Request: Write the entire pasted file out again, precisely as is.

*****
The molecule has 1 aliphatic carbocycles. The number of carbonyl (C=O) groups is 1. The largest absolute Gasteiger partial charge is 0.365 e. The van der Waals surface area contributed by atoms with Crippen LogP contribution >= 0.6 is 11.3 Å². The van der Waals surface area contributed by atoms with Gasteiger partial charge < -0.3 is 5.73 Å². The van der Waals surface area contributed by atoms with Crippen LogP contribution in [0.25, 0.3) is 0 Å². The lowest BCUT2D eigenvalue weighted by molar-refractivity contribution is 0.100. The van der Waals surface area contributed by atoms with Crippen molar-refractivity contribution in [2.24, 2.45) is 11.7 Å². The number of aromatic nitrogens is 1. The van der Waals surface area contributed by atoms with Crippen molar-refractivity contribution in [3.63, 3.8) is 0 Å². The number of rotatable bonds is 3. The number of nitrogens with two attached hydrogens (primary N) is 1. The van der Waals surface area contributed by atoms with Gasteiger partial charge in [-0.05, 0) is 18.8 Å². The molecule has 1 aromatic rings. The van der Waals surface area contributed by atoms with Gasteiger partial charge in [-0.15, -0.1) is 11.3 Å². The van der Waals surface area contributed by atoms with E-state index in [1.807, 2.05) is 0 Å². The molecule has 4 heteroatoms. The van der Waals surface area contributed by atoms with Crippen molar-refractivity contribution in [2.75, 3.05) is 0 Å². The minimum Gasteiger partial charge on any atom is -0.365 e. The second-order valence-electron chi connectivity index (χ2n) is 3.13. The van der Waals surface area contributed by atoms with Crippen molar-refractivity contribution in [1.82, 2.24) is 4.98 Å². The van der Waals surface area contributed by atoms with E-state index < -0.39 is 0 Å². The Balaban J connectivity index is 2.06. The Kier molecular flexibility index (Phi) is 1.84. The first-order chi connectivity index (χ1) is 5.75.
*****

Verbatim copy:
The molecule has 1 aliphatic carbocycles. The number of carbonyl (C=O) groups is 1. The largest absolute Gasteiger partial charge is 0.365 e. The van der Waals surface area contributed by atoms with Crippen LogP contribution >= 0.6 is 11.3 Å². The van der Waals surface area contributed by atoms with Gasteiger partial charge < -0.3 is 5.73 Å². The van der Waals surface area contributed by atoms with Crippen LogP contribution in [0.25, 0.3) is 0 Å². The lowest BCUT2D eigenvalue weighted by molar-refractivity contribution is 0.100. The van der Waals surface area contributed by atoms with Crippen molar-refractivity contribution in [2.24, 2.45) is 11.7 Å². The number of aromatic nitrogens is 1. The van der Waals surface area contributed by atoms with Crippen molar-refractivity contribution in [3.63, 3.8) is 0 Å². The number of rotatable bonds is 3. The number of nitrogens with two attached hydrogens (primary N) is 1. The van der Waals surface area contributed by atoms with Gasteiger partial charge in [-0.05, 0) is 18.8 Å². The molecule has 1 aromatic rings. The van der Waals surface area contributed by atoms with Gasteiger partial charge in [-0.15, -0.1) is 11.3 Å². The van der Waals surface area contributed by atoms with E-state index in [1.807, 2.05) is 0 Å². The molecule has 4 heteroatoms. The van der Waals surface area contributed by atoms with Crippen molar-refractivity contribution in [2.75, 3.05) is 0 Å². The minimum Gasteiger partial charge on any atom is -0.365 e. The second-order valence-electron chi connectivity index (χ2n) is 3.13. The van der Waals surface area contributed by atoms with Crippen molar-refractivity contribution in [1.82, 2.24) is 4.98 Å². The van der Waals surface area contributed by atoms with E-state index < -0.39 is 0 Å². The Balaban J connectivity index is 2.06. The Kier molecular flexibility index (Phi) is 1.84. The first-order chi connectivity index (χ1) is 5.75.